I’ve had “white coat syndrome” since my early 20s. My blood pressure tends to surge at the doctor’s office. I don’t think I feel nervous. But deep inside, I must be. I can’t figure out why. My doctors and nurses are all very kind and easy to talk to.
I get frustrated because I can’t control my blood pressure in a medical setting. This is a concern, especially because I have hypertension and take medication for it. And it’s well controlled — at least at home.
When I have a doctor appointment, I do my best to relax on the way there. I take deep breaths, listen to music, and tell myself I’ll be fine and not to think about it. But that makes me more nervous and I can literally feel my numbers rising.
What am I so afraid of? My doctor has never gotten angry because it’s too high. He might look concerned, and we discuss how my numbers are at home. He takes it again at the end of the appointment, and it’s always in the normal range.
I’ve thought of different ways to help calm myself when I’m sitting in the waiting room. These techniques also help control my panic attacks.
The first tip is to use deep breathing and imagery. I imagine myself at the beach. I think about how it feels when grains of sand slide through my fingers. I smell suntan lotion, taste the salty water, see shades of blues and greens in the ocean, and hear waves crash on the shore.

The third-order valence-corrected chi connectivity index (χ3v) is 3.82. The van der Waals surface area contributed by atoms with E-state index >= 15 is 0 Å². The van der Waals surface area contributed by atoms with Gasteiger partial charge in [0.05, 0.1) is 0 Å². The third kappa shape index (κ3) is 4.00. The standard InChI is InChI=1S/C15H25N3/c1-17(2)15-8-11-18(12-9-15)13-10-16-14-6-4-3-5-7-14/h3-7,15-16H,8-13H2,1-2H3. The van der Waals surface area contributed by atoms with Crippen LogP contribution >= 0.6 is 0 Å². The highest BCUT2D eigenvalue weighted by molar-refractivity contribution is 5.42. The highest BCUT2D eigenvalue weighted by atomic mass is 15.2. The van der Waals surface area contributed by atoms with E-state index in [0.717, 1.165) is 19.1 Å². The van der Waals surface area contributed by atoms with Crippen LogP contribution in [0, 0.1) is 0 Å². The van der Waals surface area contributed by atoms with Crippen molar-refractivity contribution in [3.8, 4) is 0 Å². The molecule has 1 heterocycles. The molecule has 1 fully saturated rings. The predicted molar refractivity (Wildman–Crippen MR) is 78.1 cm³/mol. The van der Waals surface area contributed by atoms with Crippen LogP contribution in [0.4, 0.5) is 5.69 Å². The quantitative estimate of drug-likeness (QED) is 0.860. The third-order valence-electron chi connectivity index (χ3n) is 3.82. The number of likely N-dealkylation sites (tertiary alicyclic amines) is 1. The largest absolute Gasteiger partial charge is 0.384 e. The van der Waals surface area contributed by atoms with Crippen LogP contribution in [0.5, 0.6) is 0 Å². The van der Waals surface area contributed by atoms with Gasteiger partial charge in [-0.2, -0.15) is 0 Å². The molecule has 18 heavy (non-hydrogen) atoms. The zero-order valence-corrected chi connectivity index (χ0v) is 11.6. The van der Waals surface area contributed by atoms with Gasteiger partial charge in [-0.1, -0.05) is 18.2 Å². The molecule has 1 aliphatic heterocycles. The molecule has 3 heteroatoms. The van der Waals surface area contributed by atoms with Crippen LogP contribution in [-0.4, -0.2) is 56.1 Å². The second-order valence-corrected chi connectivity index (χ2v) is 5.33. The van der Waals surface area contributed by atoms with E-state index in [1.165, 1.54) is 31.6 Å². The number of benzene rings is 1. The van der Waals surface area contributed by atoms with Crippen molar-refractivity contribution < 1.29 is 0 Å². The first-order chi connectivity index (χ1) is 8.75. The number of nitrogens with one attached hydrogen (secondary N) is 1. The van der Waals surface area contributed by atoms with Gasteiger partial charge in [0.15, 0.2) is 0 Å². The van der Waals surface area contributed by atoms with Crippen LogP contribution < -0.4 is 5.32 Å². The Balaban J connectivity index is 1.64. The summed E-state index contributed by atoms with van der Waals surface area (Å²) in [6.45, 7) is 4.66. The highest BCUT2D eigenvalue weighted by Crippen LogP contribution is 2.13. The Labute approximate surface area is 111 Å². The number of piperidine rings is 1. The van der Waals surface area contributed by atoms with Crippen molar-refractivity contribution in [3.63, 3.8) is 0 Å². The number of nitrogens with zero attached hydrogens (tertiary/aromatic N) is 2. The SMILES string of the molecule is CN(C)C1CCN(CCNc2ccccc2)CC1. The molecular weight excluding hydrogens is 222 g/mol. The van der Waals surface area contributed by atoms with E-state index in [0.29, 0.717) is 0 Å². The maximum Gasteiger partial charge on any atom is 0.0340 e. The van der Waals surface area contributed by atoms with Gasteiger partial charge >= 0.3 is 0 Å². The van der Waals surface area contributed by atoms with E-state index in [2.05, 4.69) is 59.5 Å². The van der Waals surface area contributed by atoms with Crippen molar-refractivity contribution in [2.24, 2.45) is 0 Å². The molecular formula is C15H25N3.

The second idea is to repeat mantras while I’m deep breathing. I like mantras because they’re short and simple, and encourage me to be positive and mindful.
It feels like I’m breathing in calm and breathing out nervousness.
Here’s what I do. I take a deep breath in and at the same time, say (in my head) the first part of a mantra. Then I exhale slowly and say the second half.
Like this: take a deep breath and think, “Life is”… slowly exhale and think…”good.”
I see my doctor in a couple of months. Until then, I’m going to practice my breathing and mantra exercises.
I’ve recovered from panic disorder. I’m hopeful that one day I can say I no longer have “white coat syndrome.”
Not to worry. I got this.